Smell-samples like my nostagic remnants of aroma carriers when collected systematically soon get very creepy. The East-German Staatssicherheit had amassed thousands of rags from the clothes of dissidents. This intrusive, totalitarian practice was in use in West-Germany, too, however not to such a horrifying extent.

Juan Mari and Elena Arzak with their library of aromas. (Courtesy of Restaurante Arzak)

Juan Mari and Elena Arzak with their library of aromas.
(Courtesy of Restaurante Arzak)

A much more pleasant form of scent collection can be found at the restaurant of Juan Mari and Elena Arzak. Situated at the Biscay at San Sebastion, Arzak’s is regarded as one of the best restaurants in the world. Pioneering in molecular cuisine (they call it even cuisine d’investigation), the Arzaks deployed a method, commonly used by perfumers: a library of fragrances to be composed to the aroma like colors on a painter’s palette. Perfumers and master chefs alike manage to synthesize scents arbitarily from basic odors.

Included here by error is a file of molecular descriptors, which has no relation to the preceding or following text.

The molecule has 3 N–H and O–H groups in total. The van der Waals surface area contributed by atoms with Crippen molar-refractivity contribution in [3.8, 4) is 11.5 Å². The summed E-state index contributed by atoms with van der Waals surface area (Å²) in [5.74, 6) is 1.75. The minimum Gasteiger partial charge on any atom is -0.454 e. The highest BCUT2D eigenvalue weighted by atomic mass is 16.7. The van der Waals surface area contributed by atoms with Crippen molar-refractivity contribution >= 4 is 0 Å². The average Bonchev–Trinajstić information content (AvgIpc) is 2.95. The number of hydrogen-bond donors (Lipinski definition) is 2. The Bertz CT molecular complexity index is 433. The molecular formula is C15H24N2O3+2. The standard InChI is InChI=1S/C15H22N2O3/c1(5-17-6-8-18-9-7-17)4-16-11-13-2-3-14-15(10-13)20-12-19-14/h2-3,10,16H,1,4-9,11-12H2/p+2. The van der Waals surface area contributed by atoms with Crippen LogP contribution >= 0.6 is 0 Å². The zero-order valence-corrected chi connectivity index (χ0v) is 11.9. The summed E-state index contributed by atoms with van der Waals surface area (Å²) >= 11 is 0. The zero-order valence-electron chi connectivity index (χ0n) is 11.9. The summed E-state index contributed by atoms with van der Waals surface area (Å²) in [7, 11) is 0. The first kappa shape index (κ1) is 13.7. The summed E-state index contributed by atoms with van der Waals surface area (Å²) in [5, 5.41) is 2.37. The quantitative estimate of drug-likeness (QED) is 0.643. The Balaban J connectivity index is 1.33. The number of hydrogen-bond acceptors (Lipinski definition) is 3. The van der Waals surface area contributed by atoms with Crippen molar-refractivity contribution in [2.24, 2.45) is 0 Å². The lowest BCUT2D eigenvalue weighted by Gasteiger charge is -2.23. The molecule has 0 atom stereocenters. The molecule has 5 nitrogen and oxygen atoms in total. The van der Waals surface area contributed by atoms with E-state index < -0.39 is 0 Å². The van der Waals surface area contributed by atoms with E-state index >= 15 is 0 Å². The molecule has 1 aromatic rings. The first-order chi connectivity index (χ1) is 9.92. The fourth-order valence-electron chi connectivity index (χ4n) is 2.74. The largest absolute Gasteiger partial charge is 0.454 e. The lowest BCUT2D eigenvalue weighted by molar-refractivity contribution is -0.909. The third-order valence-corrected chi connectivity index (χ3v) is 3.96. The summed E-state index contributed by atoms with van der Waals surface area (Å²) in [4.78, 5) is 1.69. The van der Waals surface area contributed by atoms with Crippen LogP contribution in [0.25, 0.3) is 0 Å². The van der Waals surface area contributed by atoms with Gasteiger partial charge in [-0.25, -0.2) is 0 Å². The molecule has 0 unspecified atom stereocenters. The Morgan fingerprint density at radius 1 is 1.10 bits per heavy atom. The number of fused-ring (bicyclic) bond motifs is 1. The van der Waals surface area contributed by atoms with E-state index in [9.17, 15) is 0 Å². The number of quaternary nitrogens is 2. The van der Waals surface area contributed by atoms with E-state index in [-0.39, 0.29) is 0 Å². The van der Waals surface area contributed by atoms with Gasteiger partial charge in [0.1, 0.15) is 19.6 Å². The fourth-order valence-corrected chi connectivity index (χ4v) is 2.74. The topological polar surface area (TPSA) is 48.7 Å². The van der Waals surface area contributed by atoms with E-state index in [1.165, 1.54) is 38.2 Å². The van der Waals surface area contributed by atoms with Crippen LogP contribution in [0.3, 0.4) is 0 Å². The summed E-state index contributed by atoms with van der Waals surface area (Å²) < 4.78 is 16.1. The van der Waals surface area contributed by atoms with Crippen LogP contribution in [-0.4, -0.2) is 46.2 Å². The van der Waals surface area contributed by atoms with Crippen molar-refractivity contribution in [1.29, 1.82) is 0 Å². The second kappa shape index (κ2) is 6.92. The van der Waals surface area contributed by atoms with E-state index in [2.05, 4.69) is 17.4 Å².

Smell tracking

Our olfactory system is thus integral part of our synaesthetic memories. If we could track smells like we can record images with our mobile phone, it would certainly complete our lifelogging efforts. Most fragrances decay quickly when exposed to oxygen. So it does not make much sense to physically store our records. The task would rather be at first to analyse the chemical composition of the smells that surround us, and second to provide means to synthezise the recorded smell-memories anytime later, similar to what perfumers or chefs do by means of their artistry.

An interesting approach was presented by Jenny Tillotson at the Quantified Self Conference in Amsterdam. Dr. Tillotson is designing sensory fashion, that despenses very small doses of parfume according to our body functions. If the device detects stress or anciety, it would provide the person wearing it with a scent, specially designed to sooth the condition. The scent’s composition is customized according to the person’s personal needs. The singular aromas (like lavender, rosemary, citrus, etc.) are suspended on a special chip, a so called lab-on-a-chip, that acts as a miniaturized dispenser.

I think this might be a good path to follow. Of course the task to compose personal parfumes from a set of five or so aromas according to preset parameters is much simpler (complex enough, anyway!) than I full scale analyzer-syntheziser for scent tracking would have to be. So there is a lot to do!